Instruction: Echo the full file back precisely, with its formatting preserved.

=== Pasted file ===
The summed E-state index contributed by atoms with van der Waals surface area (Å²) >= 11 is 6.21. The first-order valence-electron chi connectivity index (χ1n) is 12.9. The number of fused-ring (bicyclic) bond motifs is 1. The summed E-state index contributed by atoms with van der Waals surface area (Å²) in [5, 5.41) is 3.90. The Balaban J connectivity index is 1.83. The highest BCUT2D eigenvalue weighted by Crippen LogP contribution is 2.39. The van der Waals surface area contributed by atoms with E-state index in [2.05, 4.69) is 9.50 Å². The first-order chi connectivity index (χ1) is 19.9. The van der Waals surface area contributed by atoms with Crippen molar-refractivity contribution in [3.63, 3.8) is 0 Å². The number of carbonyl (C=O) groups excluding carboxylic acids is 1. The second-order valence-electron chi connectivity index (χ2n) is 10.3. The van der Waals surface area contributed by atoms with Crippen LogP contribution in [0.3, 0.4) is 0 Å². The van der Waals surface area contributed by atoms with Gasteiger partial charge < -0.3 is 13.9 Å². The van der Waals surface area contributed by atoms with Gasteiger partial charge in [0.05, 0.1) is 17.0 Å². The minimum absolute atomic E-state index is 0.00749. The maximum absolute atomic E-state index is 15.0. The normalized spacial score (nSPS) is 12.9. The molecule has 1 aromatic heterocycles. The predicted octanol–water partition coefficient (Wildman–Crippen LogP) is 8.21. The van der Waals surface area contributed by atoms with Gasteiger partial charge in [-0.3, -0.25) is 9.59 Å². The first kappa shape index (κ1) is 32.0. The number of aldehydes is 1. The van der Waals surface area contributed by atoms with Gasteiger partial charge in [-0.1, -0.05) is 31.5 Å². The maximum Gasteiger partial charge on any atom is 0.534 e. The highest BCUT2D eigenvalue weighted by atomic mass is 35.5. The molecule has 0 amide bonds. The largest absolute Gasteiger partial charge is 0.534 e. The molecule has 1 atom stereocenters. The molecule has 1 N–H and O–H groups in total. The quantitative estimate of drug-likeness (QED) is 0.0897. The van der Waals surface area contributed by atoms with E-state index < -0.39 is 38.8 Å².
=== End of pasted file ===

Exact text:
The summed E-state index contributed by atoms with van der Waals surface area (Å²) >= 11 is 6.21. The first-order valence-electron chi connectivity index (χ1n) is 12.9. The number of fused-ring (bicyclic) bond motifs is 1. The summed E-state index contributed by atoms with van der Waals surface area (Å²) in [5, 5.41) is 3.90. The Balaban J connectivity index is 1.83. The highest BCUT2D eigenvalue weighted by Crippen LogP contribution is 2.39. The van der Waals surface area contributed by atoms with E-state index in [2.05, 4.69) is 9.50 Å². The first-order chi connectivity index (χ1) is 19.9. The van der Waals surface area contributed by atoms with Crippen molar-refractivity contribution in [3.63, 3.8) is 0 Å². The number of carbonyl (C=O) groups excluding carboxylic acids is 1. The second-order valence-electron chi connectivity index (χ2n) is 10.3. The van der Waals surface area contributed by atoms with Crippen LogP contribution in [0.3, 0.4) is 0 Å². The van der Waals surface area contributed by atoms with Gasteiger partial charge < -0.3 is 13.9 Å². The van der Waals surface area contributed by atoms with Gasteiger partial charge in [0.05, 0.1) is 17.0 Å². The minimum absolute atomic E-state index is 0.00749. The maximum absolute atomic E-state index is 15.0. The normalized spacial score (nSPS) is 12.9. The molecule has 1 aromatic heterocycles. The predicted octanol–water partition coefficient (Wildman–Crippen LogP) is 8.21. The van der Waals surface area contributed by atoms with Gasteiger partial charge in [-0.3, -0.25) is 9.59 Å². The first kappa shape index (κ1) is 32.0. The number of aldehydes is 1. The van der Waals surface area contributed by atoms with Gasteiger partial charge in [-0.1, -0.05) is 31.5 Å². The maximum Gasteiger partial charge on any atom is 0.534 e. The highest BCUT2D eigenvalue weighted by atomic mass is 35.5. The molecule has 0 amide bonds. The largest absolute Gasteiger partial charge is 0.534 e. The molecule has 1 atom stereocenters. The molecule has 1 N–H and O–H groups in total. The quantitative estimate of drug-likeness (QED) is 0.0897. The van der Waals surface area contributed by atoms with E-state index < -0.39 is 38.8 Å².